First SLSO performance: These concerts

Instrumentation: piccolo, 2 flutes, 2 oboes, English horn, 2 clarinets, bass clarinet, 2 bassoons, contrabassoon, 4 horns, 3 trumpets, 3 trombones, tuba, timpani, percussion, harp, piano, celesta, strings

Approximate duration: 10 minutes

Gustav Holst
Gustav Holst

The Planets

Gustav Holst

Born September 21, 1874, Cheltenham, England Died May 25, 1934, London, England

Gustav Holst’s The Planets was inspired by astrology, which he was introduced to in 1913 while vacationing in Spain with composer-and-writer brothers Arnold and Clifford Bax. Holst was entering his 40s but so far had found only limited recognition as a composer. He worked as a teacher—by all accounts, an excellent one—and served as head of music at St. Paul’s Girls’ School in Hammersmith, London. He had previously written a substantial number of choral and orchestral works, some inspired by English folksong and others by Sanskrit texts and Hindu philosophy. Either uninterested or uncomfortable with the prospect of writing a symphony, which would have been a typical progression, Holst began to conceive of a different kind of largescale orchestral work: a suite in seven movements (“Seven Pieces for Large Orchestra” was his working title).

It took Holst almost four years to complete The Planets—composing in the soundproof music room of St. Paul’s on weekends and school vacations— and then it was another three years before a complete performance was staged in 1920. Earlier previews were limited to just a few movements because conductor Adrian Boult thought “when [listeners] are being given a totally new language like that, 30 minutes of it is as much as they can take in.” The piece quickly became extremely popular, and the shy and humble Holst achieved a level of celebrity he never really sought nor wanted.

The Music

Though The Planets clearly carries extramusical meaning, it was important to Holst to differentiate it from the kind of musical storytelling found, for instance, in the tone poems of Richard Strauss. “These pieces were suggested by the astrological significance of the planets; there is no programme music,” he wrote. “Neither have they any connection with the deities of classical mythology bearing the same names. If any guide to the music is required, the subtitle to each piece will be found sufficient.”

At odds with Holst’s wishes, we nonetheless offer a brief guide:

Mars, the Bringer of War, was completed just before the outbreak of World War I, as if Holst could foresee the unprecedented conflict. Its driving, off-kilter march ends in a fractured climax. Venus, the Bringer of Peace, was written as the first news came of combat on the Western Front (Holst himself was unable to serve due to lifelong poor health). It is a lyrical and melancholy movement with horns and winds mingling with hushed strings. Mercury, the Winged Messenger, is rambunctious and fleeting, with silvery touches from the harp and celesta, and woodland dance rhythms. Jupiter, the Bringer of Jollity, was heavily influenced by English folksong, broadening in the second half with a new theme marked Andante maestoso (majestic).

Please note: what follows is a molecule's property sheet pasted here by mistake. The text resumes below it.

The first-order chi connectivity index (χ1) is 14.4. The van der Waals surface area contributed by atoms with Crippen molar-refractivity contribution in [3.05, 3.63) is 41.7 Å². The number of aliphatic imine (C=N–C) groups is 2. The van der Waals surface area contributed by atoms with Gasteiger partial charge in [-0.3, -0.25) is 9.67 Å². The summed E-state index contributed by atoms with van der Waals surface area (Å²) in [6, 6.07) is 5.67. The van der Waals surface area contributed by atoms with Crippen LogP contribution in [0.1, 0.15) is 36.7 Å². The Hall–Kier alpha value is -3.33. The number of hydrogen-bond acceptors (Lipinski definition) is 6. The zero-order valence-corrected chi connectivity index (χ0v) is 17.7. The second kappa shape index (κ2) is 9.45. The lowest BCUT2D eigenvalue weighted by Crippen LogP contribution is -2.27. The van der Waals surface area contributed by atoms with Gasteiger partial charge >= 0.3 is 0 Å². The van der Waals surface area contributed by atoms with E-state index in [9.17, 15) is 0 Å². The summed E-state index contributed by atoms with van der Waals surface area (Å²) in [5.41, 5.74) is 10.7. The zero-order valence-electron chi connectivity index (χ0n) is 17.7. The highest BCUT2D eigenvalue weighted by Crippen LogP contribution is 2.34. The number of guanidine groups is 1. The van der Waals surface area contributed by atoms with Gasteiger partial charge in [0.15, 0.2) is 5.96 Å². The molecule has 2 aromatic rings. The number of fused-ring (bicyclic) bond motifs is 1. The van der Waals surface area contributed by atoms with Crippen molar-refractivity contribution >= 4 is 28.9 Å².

Now we are in the outer solar system, encountering stranger, more distant, planets. Saturn, the Bringer of Old Age, is a creaky giant, wheezy and weary, but still an eminent presence when roused. (This is the longest movement, and Holst’s favorite.) Uranus, the Magician, has a whole bag of tricks—entertaining, eccentric, and ambiguously threatening. Neptune, the Mystic, is cold and remote. Near the end, Holst introduces a hidden chorus of sopranos and altos, sung at the first performance by his own students. The most human sound in the entire piece is also the most unearthly, with the last bar repeated “until the sound is lost in the distance.”

First performance: September 29, 1918, by the New Queen’s Hall Orchestra, Adrian Boult conducting

First SLSO performance: May 14, 1972, Leonard Slatkin conducting

Most recent SLSO performance: May 8, 2016, David Robertson conducting

Instrumentation: 4 flutes (3rd doubling piccolo, 4th doubling piccolo and alto flute), 3 oboes (3rd doubling bass oboe), English horn, 3 clarinets, bass clarinet, 6 horns, 4 trumpets, 3 trombones, tuba, tenor tuba, timpani, percussion, 2 harps, celesta, organ, strings, off-stage women’s chorus Approximate duration: 51 minutes


Benjamin Pesetsky is a composer and writer. He serves on the staff of the San Francisco Symphony and also contributes program notes for the Philadelphia Orchestra.

Program Notes are sponsored by Washington University Physicians.